Big Hero 6 did not hold up well to a re-watch. Knowing the plot of a movie doesn’t always ruin it, but in this case, it did. Red herrings are tossed about freely but aren’t convincing enough to get you to chase them. There are some spoilers ahead.
The villain of the movie doesn’t have a name, he is just ‘the guy in the kabuki mask.’ The source of his power is well explained but his motivations make no sense. His secret lair moves from a nondescript warehouse to an island. The island also happens to be the source of the pain that has sent him into his destructive rage. If the pain was so great that he turned into a supervillain, why would he want to spend time at this heartbreaking place?
Disney loves to have dead parents. There is only one reference to a family that has two biological living parents. It is a neat way to incorporate the Marvel required Stan Lee cameo. All the other major characters have no family back story or are from single-parent households. Tadashi, Hiro’s brother, just succeeded in getting his brother on the right path, only to die IMMEDIATELY.
The explosion that kills Tadashi makes no sense. It is immediately after Hiro’s invention was unveiled. The explosion had to have been pre-meditated, but without the knowledge of the technology that the villain was going to steal. If you think at all about the timeline it won’t make any sense, unless Tadashi had revealed Hiro’s work ahead of time. This would mean that Tadashi was responsible for his own death.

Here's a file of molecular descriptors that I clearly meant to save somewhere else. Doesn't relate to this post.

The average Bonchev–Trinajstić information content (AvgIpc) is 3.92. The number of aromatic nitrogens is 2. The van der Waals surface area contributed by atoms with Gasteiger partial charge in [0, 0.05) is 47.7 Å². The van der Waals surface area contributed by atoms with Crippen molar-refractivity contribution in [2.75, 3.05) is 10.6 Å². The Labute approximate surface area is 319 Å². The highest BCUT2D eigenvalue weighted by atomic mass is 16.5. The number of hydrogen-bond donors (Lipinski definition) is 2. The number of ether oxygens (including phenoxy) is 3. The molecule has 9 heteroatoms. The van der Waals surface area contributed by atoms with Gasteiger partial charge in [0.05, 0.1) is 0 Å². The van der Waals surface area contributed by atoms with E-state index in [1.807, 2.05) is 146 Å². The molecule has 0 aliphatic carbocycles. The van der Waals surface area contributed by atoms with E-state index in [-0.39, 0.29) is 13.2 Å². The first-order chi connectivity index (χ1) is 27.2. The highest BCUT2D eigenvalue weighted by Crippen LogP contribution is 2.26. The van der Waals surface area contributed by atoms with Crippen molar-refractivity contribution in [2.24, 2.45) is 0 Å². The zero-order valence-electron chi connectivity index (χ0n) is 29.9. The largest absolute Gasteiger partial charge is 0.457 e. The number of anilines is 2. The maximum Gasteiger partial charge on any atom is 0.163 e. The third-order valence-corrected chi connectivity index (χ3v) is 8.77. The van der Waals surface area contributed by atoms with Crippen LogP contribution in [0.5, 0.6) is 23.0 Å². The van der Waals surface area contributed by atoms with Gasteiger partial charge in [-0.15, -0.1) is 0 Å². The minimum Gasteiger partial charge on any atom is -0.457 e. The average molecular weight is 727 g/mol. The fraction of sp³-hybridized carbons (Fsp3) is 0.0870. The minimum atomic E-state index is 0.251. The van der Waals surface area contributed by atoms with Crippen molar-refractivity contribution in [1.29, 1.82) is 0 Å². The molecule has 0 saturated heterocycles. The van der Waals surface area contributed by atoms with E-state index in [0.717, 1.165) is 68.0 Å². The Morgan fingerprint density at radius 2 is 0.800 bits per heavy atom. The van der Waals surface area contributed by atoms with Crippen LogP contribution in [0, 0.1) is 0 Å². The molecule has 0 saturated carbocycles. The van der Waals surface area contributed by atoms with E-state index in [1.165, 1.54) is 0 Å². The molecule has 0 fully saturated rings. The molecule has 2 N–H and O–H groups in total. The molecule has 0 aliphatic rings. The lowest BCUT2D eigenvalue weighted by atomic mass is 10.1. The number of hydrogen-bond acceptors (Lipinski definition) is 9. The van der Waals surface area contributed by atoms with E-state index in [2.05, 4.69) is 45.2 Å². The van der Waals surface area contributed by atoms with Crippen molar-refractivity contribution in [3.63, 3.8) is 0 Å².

All the above leaves out the best part of the movie, Baymax! Baymax is an inflatable slow and deliberate moving robot. It is Hiro’s connection to his brother. Baymax is the true star of the film. The comedic timing is great. Who knew moving a chair could be so funny?
Marvel movies can often be dissected to find a moral, but it is hard to decipher one in this case. Big Hero 6 feels like a half-baked iron-man/batman origin story. The villain’s motivations take too long to be revealed and when they are, they aren’t interesting. The stakes of the movie are never quite high enough.